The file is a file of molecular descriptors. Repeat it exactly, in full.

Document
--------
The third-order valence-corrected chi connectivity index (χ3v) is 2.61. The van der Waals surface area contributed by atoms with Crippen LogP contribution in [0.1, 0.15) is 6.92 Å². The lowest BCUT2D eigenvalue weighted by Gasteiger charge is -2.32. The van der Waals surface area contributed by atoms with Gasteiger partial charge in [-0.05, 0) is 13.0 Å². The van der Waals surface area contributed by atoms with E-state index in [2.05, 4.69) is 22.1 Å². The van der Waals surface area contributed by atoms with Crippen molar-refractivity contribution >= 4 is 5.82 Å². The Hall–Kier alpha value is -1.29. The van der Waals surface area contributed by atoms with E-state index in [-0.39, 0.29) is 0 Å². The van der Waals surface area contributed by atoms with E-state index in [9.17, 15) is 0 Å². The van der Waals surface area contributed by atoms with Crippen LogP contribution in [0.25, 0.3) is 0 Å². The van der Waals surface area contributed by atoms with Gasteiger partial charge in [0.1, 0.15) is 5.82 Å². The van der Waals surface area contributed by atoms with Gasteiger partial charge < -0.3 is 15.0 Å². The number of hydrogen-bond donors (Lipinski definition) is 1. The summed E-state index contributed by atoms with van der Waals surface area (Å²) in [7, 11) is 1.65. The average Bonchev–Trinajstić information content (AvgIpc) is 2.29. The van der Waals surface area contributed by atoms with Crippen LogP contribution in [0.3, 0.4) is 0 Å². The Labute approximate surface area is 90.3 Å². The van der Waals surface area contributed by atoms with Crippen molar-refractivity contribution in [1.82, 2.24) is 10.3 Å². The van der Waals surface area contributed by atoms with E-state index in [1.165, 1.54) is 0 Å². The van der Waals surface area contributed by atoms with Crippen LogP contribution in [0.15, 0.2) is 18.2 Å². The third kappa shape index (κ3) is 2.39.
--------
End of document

The third-order valence-corrected chi connectivity index (χ3v) is 2.61. The van der Waals surface area contributed by atoms with Crippen LogP contribution in [0.1, 0.15) is 6.92 Å². The lowest BCUT2D eigenvalue weighted by Gasteiger charge is -2.32. The van der Waals surface area contributed by atoms with Gasteiger partial charge in [-0.05, 0) is 13.0 Å². The van der Waals surface area contributed by atoms with E-state index in [2.05, 4.69) is 22.1 Å². The van der Waals surface area contributed by atoms with Crippen molar-refractivity contribution >= 4 is 5.82 Å². The Hall–Kier alpha value is -1.29. The van der Waals surface area contributed by atoms with E-state index in [-0.39, 0.29) is 0 Å². The van der Waals surface area contributed by atoms with E-state index in [9.17, 15) is 0 Å². The van der Waals surface area contributed by atoms with Crippen LogP contribution in [0.25, 0.3) is 0 Å². The van der Waals surface area contributed by atoms with Gasteiger partial charge in [0.1, 0.15) is 5.82 Å². The van der Waals surface area contributed by atoms with Gasteiger partial charge < -0.3 is 15.0 Å². The number of hydrogen-bond donors (Lipinski definition) is 1. The summed E-state index contributed by atoms with van der Waals surface area (Å²) in [7, 11) is 1.65. The average Bonchev–Trinajstić information content (AvgIpc) is 2.29. The van der Waals surface area contributed by atoms with Crippen LogP contribution in [0.3, 0.4) is 0 Å². The Labute approximate surface area is 90.3 Å². The van der Waals surface area contributed by atoms with Crippen molar-refractivity contribution in [1.82, 2.24) is 10.3 Å². The van der Waals surface area contributed by atoms with E-state index in [1.165, 1.54) is 0 Å². The van der Waals surface area contributed by atoms with Crippen LogP contribution in [0.15, 0.2) is 18.2 Å². The third kappa shape index (κ3) is 2.39.